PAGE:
UNILAG Faculty of Engineering Alumni Association

4th ALUMNI LECTURE : ENGINEERING & PANDEMICS by ENGR ADEBAYO ADEOLA FNAEng

All protocols duly observed.

First acknowledgement goes to Prof. Ogunye and my second recognition goes to the president of NSE Engr. Babagana Muhammed. I will extend my recognition to the host in person of the vice chancellor Prof. Toyin Ogundipe and then to the chairman of the occasion Engr. Dideola Falobi. I welcome the rest of my friends and colleagues to the distinguished lecture and I congratulate Prof. Falade for a succesful tenure as the dean of the faculty of engineering.

In view of the limitation imposed by time and the prevailing situation, my lecture is summarised under the following:

1. EPIDEMICS

  • An Epidemic is the rapid spread of contagious disease over an area or a region. When the area is very large such as a subcontinent, a continent or indeed the whole world, it is called a Pandemic.
  • Recent epidemics in the world include HIV-AIDS, Ebola and SARS. These were generally contained within regions and were not upgraded to pandemics.
  • The viruses causing these diseases are said to have transferred from animals to humans who, not having any resistance to the infection, developed symptoms.
  • From one person who is infected, it spreads to others, and as we now have, to the whole world.

2. COVID-19

  • The current pandemic is COVID-19, and it is transmitted through contact with droplets from and infected person from sneezing, coughing, singing or talking.
  • The symptoms are high temperature, dry cough, tiredness and difficulties in breathing.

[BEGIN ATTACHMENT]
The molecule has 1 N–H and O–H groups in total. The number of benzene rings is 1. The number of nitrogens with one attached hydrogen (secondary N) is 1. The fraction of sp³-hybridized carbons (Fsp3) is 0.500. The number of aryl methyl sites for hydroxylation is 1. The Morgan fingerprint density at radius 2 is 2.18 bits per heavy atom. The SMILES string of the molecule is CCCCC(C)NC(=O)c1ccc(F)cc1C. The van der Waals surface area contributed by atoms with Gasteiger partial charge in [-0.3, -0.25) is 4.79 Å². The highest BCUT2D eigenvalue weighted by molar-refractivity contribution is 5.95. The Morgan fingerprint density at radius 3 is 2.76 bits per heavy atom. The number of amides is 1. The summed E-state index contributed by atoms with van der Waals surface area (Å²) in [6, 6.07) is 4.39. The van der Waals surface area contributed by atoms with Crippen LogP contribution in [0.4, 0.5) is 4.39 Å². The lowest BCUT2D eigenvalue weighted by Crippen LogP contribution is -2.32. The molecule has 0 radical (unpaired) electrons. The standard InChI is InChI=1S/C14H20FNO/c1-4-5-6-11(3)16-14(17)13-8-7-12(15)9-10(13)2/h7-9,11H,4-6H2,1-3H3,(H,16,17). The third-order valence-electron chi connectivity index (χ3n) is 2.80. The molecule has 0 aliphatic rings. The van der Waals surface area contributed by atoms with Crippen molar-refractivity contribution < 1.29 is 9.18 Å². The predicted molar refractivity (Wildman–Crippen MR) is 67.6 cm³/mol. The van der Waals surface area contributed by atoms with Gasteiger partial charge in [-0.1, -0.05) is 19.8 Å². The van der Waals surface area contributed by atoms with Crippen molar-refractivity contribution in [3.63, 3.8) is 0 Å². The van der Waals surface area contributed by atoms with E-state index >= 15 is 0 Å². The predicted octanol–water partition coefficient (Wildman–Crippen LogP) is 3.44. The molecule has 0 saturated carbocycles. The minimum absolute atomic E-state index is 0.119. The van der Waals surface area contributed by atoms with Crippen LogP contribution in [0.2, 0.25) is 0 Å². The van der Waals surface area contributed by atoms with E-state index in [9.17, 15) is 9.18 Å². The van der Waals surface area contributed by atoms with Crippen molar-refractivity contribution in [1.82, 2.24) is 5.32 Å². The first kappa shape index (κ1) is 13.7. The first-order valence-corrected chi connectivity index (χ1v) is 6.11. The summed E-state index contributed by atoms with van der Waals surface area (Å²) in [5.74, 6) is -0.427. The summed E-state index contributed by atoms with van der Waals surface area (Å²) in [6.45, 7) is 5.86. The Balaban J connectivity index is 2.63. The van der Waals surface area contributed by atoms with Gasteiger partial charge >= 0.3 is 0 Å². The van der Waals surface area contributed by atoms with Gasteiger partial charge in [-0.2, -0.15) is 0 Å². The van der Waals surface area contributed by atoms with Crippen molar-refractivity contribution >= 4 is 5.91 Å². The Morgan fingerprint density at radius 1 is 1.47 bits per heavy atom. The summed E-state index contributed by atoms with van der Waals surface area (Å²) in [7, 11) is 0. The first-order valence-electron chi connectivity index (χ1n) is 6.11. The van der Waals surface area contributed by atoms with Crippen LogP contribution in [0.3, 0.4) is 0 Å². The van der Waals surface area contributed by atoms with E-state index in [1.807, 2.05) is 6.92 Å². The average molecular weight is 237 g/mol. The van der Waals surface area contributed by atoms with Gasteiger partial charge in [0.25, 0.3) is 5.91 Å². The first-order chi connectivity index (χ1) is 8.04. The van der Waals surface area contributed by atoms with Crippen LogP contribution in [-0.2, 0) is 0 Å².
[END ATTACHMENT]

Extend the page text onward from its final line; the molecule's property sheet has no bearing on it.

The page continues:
• The peculiarity of COVID-19 is that 80% of those infected either do not show any symptoms or have mild ones; another 15% show serious symptoms and require medical care. Only 5% of those infected have severe symptoms requiring oxygen and hospitalization.
  • Prevention is only by avoiding contact with the droplets of infected persons through wearing of face masks, physical distancing, and frequent hand washing to remove inadvertent contamination.
  • The two measures of prevalence are testing and hospital bed demand.

2.1  GLOBAL TREND

  • Daily Infections: Max 289,182 in one day on 24 July
  • Cumulative Infections: 16,730,000 on July 28

2.2 TRENDS IN US, BRAZIL & INDIA

USA

  • Maximum Infections: 77,978 on 24 July
  • Cumulative Infections : 4,448,504 on 28 July

BRAZIL

  • Maximum Infections: 65,339 on 22 July
  • Cumulative Infections : 2,446,397 on 28 July

INDIA

  • Maximum Infections: 50,525 on 26 July
  • Cumulative Infections : 1,516,738 on 28 July

2.3 TRENDS IN ITALY & UK

ITALY

  • Maximum Infections: 6,553 on 21 March
  • Less than 655 from 23 May

UK

  • Maximum Infections: 5,618 on 01 May
  • Less than 827 from 18 July

2.4 TREND IN NIGERIA

  • Daily Infections: Max: 790 on 01 July
  • Cumulative Infections: 41,180 on 27 July

2.5 TREND IN LAGOS

  • Maximum daily Infections: 378 on 30 May
  • Cumulative Infections : 14,654 on 27 July

 

3. RESPONSES

3.1 TREATMENT

  • Identification & Isolation of infected persons
  • Contact Tracing and Monitoring
  • Testing of those with Symptoms
  • Hospitalisation of the Sick
  • Testing of Drugs and Treatment Protocols
  • Search for Vaccines

3.2 PERSONAL